That is really sad ! But believe Karma will get her in the end !!

Angela
January 04, 2013 at 2:24 pm

This is sad. First of all, she should have contacted him and told
him he had mail at the house. Second, she should have not opened his mail. Just because she is his Ex-Wife, that does not give her the write to opened his mail. Did he give her permission to? Hell no he did not. It is a case of revenge! He is a fool not to change his Address. I know someone like that. After twenty five years of marriage this guy was quick to move to out of the house and into an apartment with this young chick and going back to the house he shared with his wife when she is at work. I.m thinking why don't he change his address and get a PO Box for his mail, because she could do the same thing out of revenge. But she cheated on him first and got a new lover. He still got all his belongings, tool, and equipment and dog at the house. They still got a mortgage on the house. I would not want to be the other woman and all this going on. There is no peace!!!! It is all drama.

Sunny
January 04, 2013 at 12:38 pm

OK. Not gonna touch whether or not she was entitled to the money..that's a whole 'nother story...but since she drained the accounts, she should be the one who pays the tax. She's the one who has the money..(or, HAD. I'm sure it's long gone now)

mrhuehls
January 04, 2013 at 12:37 pm

I did not notice that he filed criminal charges. He does, however, have a tax deductible claim of $3K/year until he has claimed all of the loss or recovered it in whole or in part.

He should file criminal charges against the Ex-wife, and sue for restitution by acquisition of her assets.

Now, it's easy to neglect past things with infrequent reminders, so to prevent these situations, keep your retirement rolled over into some kind of IRA or equivalent, so you only have one thing to keep track of. Just be sure it is with a very reputable company.

Herbert Dearing
January 04, 2013 at 9:59 am

take her to court,Lawyers win again husband loses it will cost him all of it to take her to court lawyers are as big a crook as she is poor guy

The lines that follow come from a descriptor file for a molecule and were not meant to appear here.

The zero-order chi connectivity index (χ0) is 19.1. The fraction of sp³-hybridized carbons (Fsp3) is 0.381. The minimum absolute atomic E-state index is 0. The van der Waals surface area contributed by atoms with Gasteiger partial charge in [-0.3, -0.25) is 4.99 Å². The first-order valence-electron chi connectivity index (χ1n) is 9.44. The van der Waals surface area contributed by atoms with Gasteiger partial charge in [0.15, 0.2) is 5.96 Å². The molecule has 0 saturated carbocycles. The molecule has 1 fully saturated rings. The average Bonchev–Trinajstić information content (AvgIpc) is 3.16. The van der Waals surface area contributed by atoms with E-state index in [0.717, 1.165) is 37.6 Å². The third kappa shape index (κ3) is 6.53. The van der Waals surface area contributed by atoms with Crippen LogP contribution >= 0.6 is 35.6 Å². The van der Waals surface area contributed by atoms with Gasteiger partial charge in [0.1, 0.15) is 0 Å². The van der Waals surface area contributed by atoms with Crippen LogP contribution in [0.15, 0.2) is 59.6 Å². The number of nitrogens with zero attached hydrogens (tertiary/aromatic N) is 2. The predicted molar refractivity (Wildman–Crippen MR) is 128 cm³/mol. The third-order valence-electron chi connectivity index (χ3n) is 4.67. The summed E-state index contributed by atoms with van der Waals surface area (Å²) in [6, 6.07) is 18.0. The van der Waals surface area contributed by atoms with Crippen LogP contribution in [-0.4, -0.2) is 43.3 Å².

addertooth
January 04, 2013 at 9:21 am

First of all, she already got whatever retirement disbursements she was due at the time of the divorce. Any funds left in his retirement accounts were all his, not half hers at that point. She committed fraud, by creating an identity claiming to be him. She commited theft by a forged instrument. She should go to prison, the courts should sell the house which was awarded to her in the divorce, he should recover his loss from the proceeds of the house. He will have to take action to keep the IRS and Oklahoma Tax Commision from mis-assigning the aproximately 33 percent tax penalty on 42 grand to him. He did not get the benefit of the funds, thus, he should not have the tax liability; but that will be an uphill battle. He needs to immediatly file an injunction against her taking any loans from the value of the house until the "disputed matter" is settled. He should get an injunction against her selling the house or assigning the deed to any other entity. I hope he prevails.

heather
January 04, 2013 at 9:19 am

that makes no sense! Take the spouse out of the scenario. What if it were a new homeowner or another relative? This is a classic case of identity theft. There should be tighter security measures for online withdrawals especially for taxable withdrawals! He should file a police report against his spouse as well.

barry
January 04, 2013 at 7:00 am

yep she deserves half but greed took over sounds like a court case to me.

jm
January 04, 2013 at 1:27 am

After 10 years of legal marriage either spouse gets half that pension, yea take her to court she is a horrible theif.